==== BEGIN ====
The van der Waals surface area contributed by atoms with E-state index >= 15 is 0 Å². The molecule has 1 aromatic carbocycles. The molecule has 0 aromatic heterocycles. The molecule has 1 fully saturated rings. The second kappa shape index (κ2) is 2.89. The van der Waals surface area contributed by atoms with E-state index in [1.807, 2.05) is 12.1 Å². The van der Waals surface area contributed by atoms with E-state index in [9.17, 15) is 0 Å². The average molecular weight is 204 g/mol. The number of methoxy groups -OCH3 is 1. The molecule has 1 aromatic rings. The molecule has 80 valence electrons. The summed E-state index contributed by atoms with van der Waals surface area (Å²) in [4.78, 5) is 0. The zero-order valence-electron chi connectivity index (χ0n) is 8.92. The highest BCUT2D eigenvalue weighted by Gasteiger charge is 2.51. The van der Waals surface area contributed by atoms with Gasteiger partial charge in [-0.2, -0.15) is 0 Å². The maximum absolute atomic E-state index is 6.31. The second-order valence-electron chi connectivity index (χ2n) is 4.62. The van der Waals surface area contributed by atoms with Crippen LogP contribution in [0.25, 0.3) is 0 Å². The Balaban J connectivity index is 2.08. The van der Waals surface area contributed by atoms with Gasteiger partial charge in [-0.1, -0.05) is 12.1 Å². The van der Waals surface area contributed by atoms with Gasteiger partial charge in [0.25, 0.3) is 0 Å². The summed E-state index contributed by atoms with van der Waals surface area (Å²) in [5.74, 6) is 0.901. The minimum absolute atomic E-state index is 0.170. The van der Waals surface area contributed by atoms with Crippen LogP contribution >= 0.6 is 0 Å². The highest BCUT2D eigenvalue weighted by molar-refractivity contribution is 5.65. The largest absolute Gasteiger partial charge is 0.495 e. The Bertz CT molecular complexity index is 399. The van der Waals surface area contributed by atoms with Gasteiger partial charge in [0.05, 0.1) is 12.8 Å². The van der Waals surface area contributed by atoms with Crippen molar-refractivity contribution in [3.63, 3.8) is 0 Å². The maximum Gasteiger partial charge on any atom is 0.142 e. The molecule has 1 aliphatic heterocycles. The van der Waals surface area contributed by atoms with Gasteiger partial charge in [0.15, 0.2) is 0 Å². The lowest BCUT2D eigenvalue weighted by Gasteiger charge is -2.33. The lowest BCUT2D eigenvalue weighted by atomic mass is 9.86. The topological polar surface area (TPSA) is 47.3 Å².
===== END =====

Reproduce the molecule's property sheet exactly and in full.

The van der Waals surface area contributed by atoms with E-state index >= 15 is 0 Å². The molecule has 1 aromatic carbocycles. The molecule has 0 aromatic heterocycles. The molecule has 1 fully saturated rings. The second kappa shape index (κ2) is 2.89. The van der Waals surface area contributed by atoms with E-state index in [1.807, 2.05) is 12.1 Å². The van der Waals surface area contributed by atoms with E-state index in [9.17, 15) is 0 Å². The average molecular weight is 204 g/mol. The number of methoxy groups -OCH3 is 1. The molecule has 1 aromatic rings. The molecule has 80 valence electrons. The summed E-state index contributed by atoms with van der Waals surface area (Å²) in [4.78, 5) is 0. The zero-order valence-electron chi connectivity index (χ0n) is 8.92. The highest BCUT2D eigenvalue weighted by Gasteiger charge is 2.51. The van der Waals surface area contributed by atoms with Gasteiger partial charge in [-0.2, -0.15) is 0 Å². The maximum absolute atomic E-state index is 6.31. The second-order valence-electron chi connectivity index (χ2n) is 4.62. The van der Waals surface area contributed by atoms with Crippen LogP contribution in [0.25, 0.3) is 0 Å². The Balaban J connectivity index is 2.08. The van der Waals surface area contributed by atoms with Gasteiger partial charge in [-0.1, -0.05) is 12.1 Å². The van der Waals surface area contributed by atoms with Gasteiger partial charge in [0.25, 0.3) is 0 Å². The summed E-state index contributed by atoms with van der Waals surface area (Å²) in [5.74, 6) is 0.901. The minimum absolute atomic E-state index is 0.170. The van der Waals surface area contributed by atoms with Crippen LogP contribution >= 0.6 is 0 Å². The highest BCUT2D eigenvalue weighted by molar-refractivity contribution is 5.65. The largest absolute Gasteiger partial charge is 0.495 e. The Bertz CT molecular complexity index is 399. The van der Waals surface area contributed by atoms with Gasteiger partial charge in [0.05, 0.1) is 12.8 Å². The van der Waals surface area contributed by atoms with Crippen molar-refractivity contribution in [3.63, 3.8) is 0 Å². The maximum Gasteiger partial charge on any atom is 0.142 e. The molecule has 1 aliphatic heterocycles. The van der Waals surface area contributed by atoms with Gasteiger partial charge in [0.15, 0.2) is 0 Å². The lowest BCUT2D eigenvalue weighted by Gasteiger charge is -2.33. The lowest BCUT2D eigenvalue weighted by atomic mass is 9.86. The topological polar surface area (TPSA) is 47.3 Å².